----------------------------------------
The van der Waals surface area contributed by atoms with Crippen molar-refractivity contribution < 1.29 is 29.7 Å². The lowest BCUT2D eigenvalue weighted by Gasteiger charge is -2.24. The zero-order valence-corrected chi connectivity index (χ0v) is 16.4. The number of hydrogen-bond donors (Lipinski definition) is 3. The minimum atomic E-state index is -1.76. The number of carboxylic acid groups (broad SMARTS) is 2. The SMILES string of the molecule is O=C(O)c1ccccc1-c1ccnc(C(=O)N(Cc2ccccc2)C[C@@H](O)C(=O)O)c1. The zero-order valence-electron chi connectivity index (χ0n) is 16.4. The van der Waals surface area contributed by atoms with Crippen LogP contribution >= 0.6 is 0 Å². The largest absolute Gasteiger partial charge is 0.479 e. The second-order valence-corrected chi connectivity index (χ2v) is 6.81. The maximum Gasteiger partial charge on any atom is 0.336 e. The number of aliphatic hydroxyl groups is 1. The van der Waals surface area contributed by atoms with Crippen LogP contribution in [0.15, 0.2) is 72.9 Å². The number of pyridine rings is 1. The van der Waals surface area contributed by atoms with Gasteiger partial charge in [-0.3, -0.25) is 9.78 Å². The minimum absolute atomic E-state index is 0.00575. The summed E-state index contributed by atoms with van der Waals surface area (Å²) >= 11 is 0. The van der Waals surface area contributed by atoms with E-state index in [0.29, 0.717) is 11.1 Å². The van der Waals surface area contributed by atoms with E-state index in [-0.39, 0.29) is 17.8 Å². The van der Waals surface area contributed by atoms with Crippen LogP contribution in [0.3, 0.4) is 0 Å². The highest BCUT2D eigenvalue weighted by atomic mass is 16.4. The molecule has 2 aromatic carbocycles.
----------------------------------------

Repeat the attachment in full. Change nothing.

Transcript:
The van der Waals surface area contributed by atoms with Crippen molar-refractivity contribution < 1.29 is 29.7 Å². The lowest BCUT2D eigenvalue weighted by Gasteiger charge is -2.24. The zero-order valence-corrected chi connectivity index (χ0v) is 16.4. The number of hydrogen-bond donors (Lipinski definition) is 3. The minimum atomic E-state index is -1.76. The number of carboxylic acid groups (broad SMARTS) is 2. The SMILES string of the molecule is O=C(O)c1ccccc1-c1ccnc(C(=O)N(Cc2ccccc2)C[C@@H](O)C(=O)O)c1. The zero-order valence-electron chi connectivity index (χ0n) is 16.4. The van der Waals surface area contributed by atoms with Crippen LogP contribution >= 0.6 is 0 Å². The largest absolute Gasteiger partial charge is 0.479 e. The second-order valence-corrected chi connectivity index (χ2v) is 6.81. The maximum Gasteiger partial charge on any atom is 0.336 e. The number of aliphatic hydroxyl groups is 1. The van der Waals surface area contributed by atoms with Crippen LogP contribution in [0.15, 0.2) is 72.9 Å². The number of pyridine rings is 1. The van der Waals surface area contributed by atoms with Gasteiger partial charge in [-0.3, -0.25) is 9.78 Å². The minimum absolute atomic E-state index is 0.00575. The summed E-state index contributed by atoms with van der Waals surface area (Å²) >= 11 is 0. The van der Waals surface area contributed by atoms with E-state index in [0.29, 0.717) is 11.1 Å². The van der Waals surface area contributed by atoms with E-state index in [-0.39, 0.29) is 17.8 Å². The van der Waals surface area contributed by atoms with Crippen LogP contribution in [0.3, 0.4) is 0 Å². The highest BCUT2D eigenvalue weighted by atomic mass is 16.4. The molecule has 2 aromatic carbocycles.